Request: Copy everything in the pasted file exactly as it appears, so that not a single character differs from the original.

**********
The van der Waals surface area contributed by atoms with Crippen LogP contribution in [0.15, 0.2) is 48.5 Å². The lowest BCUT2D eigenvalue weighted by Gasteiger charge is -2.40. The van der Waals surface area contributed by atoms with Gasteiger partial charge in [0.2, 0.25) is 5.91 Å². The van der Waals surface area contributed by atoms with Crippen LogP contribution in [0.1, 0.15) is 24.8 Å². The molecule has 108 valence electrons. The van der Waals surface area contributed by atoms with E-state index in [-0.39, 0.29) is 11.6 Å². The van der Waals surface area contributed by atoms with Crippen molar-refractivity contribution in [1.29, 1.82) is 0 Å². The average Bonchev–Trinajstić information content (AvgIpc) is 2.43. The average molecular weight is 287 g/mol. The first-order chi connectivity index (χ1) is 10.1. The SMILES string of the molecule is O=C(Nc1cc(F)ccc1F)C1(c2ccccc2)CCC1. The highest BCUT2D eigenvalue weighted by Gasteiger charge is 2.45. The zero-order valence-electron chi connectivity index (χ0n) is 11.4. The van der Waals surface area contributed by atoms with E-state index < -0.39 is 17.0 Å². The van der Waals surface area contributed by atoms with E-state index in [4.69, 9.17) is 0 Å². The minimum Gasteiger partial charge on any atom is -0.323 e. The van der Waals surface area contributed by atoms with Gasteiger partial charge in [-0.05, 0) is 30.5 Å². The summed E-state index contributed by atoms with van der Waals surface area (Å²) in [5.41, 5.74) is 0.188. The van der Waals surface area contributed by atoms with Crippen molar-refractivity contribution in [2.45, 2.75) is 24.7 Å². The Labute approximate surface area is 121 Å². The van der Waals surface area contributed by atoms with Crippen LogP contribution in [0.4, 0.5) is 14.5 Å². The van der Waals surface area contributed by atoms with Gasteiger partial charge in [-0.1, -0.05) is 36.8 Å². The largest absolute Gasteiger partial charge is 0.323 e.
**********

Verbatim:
The van der Waals surface area contributed by atoms with Crippen LogP contribution in [0.15, 0.2) is 48.5 Å². The lowest BCUT2D eigenvalue weighted by Gasteiger charge is -2.40. The van der Waals surface area contributed by atoms with Gasteiger partial charge in [0.2, 0.25) is 5.91 Å². The van der Waals surface area contributed by atoms with Crippen LogP contribution in [0.1, 0.15) is 24.8 Å². The molecule has 108 valence electrons. The van der Waals surface area contributed by atoms with E-state index in [-0.39, 0.29) is 11.6 Å². The van der Waals surface area contributed by atoms with Crippen molar-refractivity contribution in [1.29, 1.82) is 0 Å². The average Bonchev–Trinajstić information content (AvgIpc) is 2.43. The average molecular weight is 287 g/mol. The first-order chi connectivity index (χ1) is 10.1. The SMILES string of the molecule is O=C(Nc1cc(F)ccc1F)C1(c2ccccc2)CCC1. The highest BCUT2D eigenvalue weighted by Gasteiger charge is 2.45. The zero-order valence-electron chi connectivity index (χ0n) is 11.4. The van der Waals surface area contributed by atoms with E-state index < -0.39 is 17.0 Å². The van der Waals surface area contributed by atoms with E-state index in [4.69, 9.17) is 0 Å². The minimum Gasteiger partial charge on any atom is -0.323 e. The van der Waals surface area contributed by atoms with Gasteiger partial charge in [-0.05, 0) is 30.5 Å². The summed E-state index contributed by atoms with van der Waals surface area (Å²) in [5.41, 5.74) is 0.188. The van der Waals surface area contributed by atoms with Crippen molar-refractivity contribution in [2.45, 2.75) is 24.7 Å². The Labute approximate surface area is 121 Å². The van der Waals surface area contributed by atoms with Crippen LogP contribution in [0.4, 0.5) is 14.5 Å². The van der Waals surface area contributed by atoms with Gasteiger partial charge in [-0.1, -0.05) is 36.8 Å². The largest absolute Gasteiger partial charge is 0.323 e.